Ruby uses blocks to scope resource allocation and deallocation to scopes ,
just like C++ does with constructors/destructors.  Look at the File::open
method for an example.

The basic idiom is for the class to define a method that takes a block,
create an instance, pass it to the block, and then destroy the instance with
an ensure statement.

Here's some pseudocode illustrating this idiom in the abstract...

class Resource
    def Resource.use( param )
        resource = Resource.new( param )
        try
            return yield( resource )
        ensure
            resource.close
        end
    end
end

----- Original Message -----
From: "Niklas Frykholm" <r2d2 / acc.umu.se>
To: "ruby-talk ML" <ruby-talk / ruby-lang.org>
Sent: Friday, September 07, 2001 11:46 AM
Subject: [ruby-talk:20977] Re: destructor


> [Frank Sonnemans]
> > Does Ruby have a destructor as in C++?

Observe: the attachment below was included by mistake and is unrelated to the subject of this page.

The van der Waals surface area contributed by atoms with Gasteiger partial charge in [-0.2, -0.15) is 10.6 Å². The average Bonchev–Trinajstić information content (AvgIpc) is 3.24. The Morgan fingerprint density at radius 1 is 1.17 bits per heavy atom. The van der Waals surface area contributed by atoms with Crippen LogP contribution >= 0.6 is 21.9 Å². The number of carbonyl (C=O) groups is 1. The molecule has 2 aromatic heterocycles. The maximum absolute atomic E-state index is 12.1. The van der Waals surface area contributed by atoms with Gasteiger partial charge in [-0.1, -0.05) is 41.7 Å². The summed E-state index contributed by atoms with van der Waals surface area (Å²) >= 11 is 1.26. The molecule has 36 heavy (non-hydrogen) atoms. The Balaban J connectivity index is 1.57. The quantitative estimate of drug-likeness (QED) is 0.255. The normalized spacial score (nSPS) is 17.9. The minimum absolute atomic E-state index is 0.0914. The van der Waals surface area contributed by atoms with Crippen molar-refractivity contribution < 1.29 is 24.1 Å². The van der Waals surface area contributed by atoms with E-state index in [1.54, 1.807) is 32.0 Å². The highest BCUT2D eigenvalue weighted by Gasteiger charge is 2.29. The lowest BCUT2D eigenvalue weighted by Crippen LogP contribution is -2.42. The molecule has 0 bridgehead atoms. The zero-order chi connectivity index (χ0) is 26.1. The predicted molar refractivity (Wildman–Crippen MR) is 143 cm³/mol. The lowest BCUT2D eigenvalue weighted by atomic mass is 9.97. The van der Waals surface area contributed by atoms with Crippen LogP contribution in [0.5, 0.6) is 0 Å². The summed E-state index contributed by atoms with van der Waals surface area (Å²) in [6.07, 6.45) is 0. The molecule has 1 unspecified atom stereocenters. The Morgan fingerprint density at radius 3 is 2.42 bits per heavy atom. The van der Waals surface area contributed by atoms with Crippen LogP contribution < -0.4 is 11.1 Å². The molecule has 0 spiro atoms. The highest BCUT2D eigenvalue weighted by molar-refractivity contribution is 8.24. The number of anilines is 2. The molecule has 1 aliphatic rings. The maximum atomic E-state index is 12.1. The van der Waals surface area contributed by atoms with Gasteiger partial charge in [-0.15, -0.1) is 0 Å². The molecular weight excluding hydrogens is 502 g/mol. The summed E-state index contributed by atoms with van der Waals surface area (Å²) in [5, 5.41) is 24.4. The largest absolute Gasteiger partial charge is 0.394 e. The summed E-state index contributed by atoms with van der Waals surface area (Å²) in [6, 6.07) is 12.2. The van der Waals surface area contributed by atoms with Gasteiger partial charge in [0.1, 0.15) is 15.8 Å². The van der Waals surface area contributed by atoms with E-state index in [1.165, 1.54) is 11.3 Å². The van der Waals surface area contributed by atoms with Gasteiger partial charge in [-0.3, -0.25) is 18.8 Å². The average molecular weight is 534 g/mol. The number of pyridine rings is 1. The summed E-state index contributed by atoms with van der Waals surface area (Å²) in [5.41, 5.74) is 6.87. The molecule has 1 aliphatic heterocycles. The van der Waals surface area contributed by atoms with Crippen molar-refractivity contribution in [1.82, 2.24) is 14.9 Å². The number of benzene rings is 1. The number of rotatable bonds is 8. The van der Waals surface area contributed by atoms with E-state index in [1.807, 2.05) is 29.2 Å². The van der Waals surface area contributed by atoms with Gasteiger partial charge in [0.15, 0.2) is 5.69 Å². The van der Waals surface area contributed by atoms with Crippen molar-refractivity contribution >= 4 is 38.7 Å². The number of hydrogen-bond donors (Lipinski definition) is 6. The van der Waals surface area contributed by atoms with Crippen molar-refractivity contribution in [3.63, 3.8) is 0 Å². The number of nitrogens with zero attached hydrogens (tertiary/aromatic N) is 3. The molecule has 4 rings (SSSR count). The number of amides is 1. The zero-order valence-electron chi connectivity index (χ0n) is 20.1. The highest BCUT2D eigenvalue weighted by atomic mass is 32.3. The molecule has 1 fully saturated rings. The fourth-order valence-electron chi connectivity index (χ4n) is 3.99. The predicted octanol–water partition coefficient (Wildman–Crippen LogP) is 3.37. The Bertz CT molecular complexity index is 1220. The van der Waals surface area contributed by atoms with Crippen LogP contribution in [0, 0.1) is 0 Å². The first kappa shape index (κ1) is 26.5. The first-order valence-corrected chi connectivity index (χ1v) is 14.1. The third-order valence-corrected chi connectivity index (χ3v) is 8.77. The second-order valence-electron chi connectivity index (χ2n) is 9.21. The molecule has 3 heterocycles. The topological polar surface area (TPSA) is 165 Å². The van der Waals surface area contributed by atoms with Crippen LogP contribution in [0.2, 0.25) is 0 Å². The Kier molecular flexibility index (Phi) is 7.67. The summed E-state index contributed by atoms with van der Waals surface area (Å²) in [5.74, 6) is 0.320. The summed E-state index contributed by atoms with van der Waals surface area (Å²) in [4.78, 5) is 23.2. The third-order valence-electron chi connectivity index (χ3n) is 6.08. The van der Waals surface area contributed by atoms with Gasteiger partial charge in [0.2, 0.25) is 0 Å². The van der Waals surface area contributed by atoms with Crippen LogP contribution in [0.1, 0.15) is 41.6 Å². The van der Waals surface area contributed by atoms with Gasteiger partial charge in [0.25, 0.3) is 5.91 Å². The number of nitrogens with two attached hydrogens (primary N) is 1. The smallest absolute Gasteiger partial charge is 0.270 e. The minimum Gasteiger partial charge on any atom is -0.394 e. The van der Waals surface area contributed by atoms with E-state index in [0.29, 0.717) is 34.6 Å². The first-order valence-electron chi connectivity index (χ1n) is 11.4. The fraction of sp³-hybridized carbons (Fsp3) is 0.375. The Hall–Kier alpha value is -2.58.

>
> Not like that in C++. Since Ruby frees all memory automatic through its
> garbage collection, it does not need destructors.
>
> You can use ObjectSpace.define_finalizer to define a method that will be
called
> when an object is garbage collected. That is somewhat similar to a
destructor,
> but note that there can be a long delay between your last use of the
object and
> the start of garbage collection -- that may not be what you want.
>
> In some cases, it is better to define a method that does what you want
> (i.e. File.close) than to do it automatically in a finalizer.
>
> // Niklas
>
>